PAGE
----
Carbon Nation – a way to bridge the US political divide?

Posted on December 1, 2011


Hearing Peter Byk talk about his film, Carbon Nation, is enough to give anyone hope that Republicans and Democrats can be brought together in mutual support of positive, solutions-based approach to climate change in the US.  Byk’s enthusiasm is contagious.  His tale is partly about his own road to Damascus of sorts.  In the course of tootling about the US filming great energy and carbon projects he discovered that people had more views in common than in division on energy efficiency and low carbon energy.  He realised that by moving away from the climate change debate itself, polarisation about low-carbon energy solutions melted away.

In classic ‘yes we can’ style, Byk treated his audience this evening with lots of anecdotes of how he has persuaded government departments, multinational companies, politicians and lots of ordinary people of the benefits of implementing low-carbon solutions in buildings and energy systems right across the US.

There is much to be cynical about when it comes to US policy on climate change, but Byk was quick to point out that at the same time the US Government is playing hardball in Durban, America’s municipal governments and many of its large corporations are pushing the agenda forward internally.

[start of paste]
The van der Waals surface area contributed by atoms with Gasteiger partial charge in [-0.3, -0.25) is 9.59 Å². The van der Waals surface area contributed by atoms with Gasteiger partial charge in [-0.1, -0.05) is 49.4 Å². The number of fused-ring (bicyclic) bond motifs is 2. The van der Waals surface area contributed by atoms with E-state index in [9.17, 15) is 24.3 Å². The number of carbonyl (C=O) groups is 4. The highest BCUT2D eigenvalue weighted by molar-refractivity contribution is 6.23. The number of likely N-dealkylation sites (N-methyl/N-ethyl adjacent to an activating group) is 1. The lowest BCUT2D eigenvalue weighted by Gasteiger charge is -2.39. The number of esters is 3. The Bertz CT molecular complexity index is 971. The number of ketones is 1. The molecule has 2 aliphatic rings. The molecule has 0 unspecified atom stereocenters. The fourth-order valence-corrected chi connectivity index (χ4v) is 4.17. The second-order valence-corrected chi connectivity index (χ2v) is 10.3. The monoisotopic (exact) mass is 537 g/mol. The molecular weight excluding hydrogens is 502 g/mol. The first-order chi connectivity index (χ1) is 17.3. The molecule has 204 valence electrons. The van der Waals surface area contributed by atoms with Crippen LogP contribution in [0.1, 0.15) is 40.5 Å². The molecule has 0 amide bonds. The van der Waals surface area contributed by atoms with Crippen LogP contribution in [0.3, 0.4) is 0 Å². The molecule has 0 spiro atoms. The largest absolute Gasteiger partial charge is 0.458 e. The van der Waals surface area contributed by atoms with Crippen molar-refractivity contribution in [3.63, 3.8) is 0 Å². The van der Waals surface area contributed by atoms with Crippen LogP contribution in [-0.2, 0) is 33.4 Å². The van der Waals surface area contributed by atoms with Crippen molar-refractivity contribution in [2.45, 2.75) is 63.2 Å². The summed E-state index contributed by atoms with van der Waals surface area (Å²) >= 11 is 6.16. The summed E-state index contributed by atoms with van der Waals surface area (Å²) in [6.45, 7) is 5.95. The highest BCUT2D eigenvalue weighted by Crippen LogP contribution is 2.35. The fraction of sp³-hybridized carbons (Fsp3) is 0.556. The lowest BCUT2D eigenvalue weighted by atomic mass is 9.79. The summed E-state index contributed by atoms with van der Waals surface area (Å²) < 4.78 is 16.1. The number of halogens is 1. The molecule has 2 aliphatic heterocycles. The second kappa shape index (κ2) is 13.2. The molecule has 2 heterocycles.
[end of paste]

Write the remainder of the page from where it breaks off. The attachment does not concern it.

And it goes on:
As a citizen of the second-largest carbon consumer per capita, it is both frustrating and joyous to hear about an approach that works to bridge the divide between the climate deniers and the rest… walking away from this debate, and by focussing on solutions instead.

I would be remiss though not to point out that as the world’s largest carbon consumers per capita, both Australia and the US have the longest to fall.  Unfortunately, we know that energy efficiency and technology replacement will only get us so far. The deeper changes that are required must be planned systemically and they do require us to address our personal carbon/energy consumption.   These nations will have enormous difficulty maintaining competitiveness in future if they cannot reduce carbon and energy consumption to levels that at least match Europe, if not the emerging economies.

Still,  there is much to be learnt from Byk’s approach in achieving consensus.  Something that Australian politicians desperately require.